Western Ecuador remained only sparsely inhabited until four generations ago. Before that time, the region’s forest was mostly intact. In the 1950’s, colonization of this sparsely uninhabited frontier was encouraged by the national government, which heavily promoted the expansion of cattle ranching and agricultural activities. The process of over-exploitation generally follows a three-step pattern: illegal logging first degrades the forest and facilitates access; degraded forest on the fringe is then slashed-and-burned to grow corn; then cattle are grazed for a few years until the soil is exhausted and the land is abandoned, and the next tract of forest is cleared. Fast forward 60 years and we see that a vast majority of deforestation in western Ecuador is a direct result of this uncontrolled and unsustainable expansion of agriculture.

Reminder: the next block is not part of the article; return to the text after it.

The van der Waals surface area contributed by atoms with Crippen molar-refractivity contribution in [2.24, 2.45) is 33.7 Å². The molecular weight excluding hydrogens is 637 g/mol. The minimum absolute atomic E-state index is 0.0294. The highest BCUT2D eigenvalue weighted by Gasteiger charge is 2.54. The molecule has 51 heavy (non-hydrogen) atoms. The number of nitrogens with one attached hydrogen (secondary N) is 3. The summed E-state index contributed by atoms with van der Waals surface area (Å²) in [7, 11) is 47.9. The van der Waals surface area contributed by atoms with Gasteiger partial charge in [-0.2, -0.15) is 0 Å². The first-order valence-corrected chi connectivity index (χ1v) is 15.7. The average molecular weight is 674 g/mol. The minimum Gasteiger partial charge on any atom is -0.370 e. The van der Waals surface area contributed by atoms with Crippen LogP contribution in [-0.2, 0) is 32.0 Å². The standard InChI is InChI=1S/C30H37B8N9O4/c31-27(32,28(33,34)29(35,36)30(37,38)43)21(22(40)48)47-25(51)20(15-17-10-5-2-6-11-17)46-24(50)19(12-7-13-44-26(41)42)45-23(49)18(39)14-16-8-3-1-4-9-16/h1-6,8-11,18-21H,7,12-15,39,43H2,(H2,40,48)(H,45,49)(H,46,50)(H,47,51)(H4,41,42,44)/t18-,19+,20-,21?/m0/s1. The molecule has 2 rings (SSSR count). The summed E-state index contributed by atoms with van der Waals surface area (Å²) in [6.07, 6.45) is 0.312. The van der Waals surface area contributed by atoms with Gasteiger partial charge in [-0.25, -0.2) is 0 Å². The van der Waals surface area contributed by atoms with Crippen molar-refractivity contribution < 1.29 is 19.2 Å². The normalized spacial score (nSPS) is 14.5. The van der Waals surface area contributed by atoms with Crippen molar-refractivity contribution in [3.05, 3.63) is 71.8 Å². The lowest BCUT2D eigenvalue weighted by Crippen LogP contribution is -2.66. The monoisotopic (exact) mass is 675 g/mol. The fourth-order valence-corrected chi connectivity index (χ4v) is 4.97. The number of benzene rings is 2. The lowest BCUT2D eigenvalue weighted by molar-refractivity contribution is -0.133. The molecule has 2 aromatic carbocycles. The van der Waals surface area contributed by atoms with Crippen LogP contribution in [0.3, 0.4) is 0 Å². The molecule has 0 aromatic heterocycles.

The region immediately surrounding the Jama-Coaque Reserve is a microcosm of this greater problem – small farmers laid claim to patches of land and slowly began chipping away at the forested parcels following the exploitation process mentioned above. It is for this exact reason that Third Millennium Alliance believes that a holistic approach to conservation, ‘one that focuses not only on the forests, but also on the land and people between the islands of protected forest‘ (Breakfast of Biodiversity 1995), is the most effective strategy. Working in parallel with our conservation land purchase program, our Community Agroforestry Initiative aims to engage local farmers and land owners in sustainable land management techniques such as agroforestry as a way to protect remaining forests and restore the degraded landscape matrix surrounding the Jama-Coaque Reserve.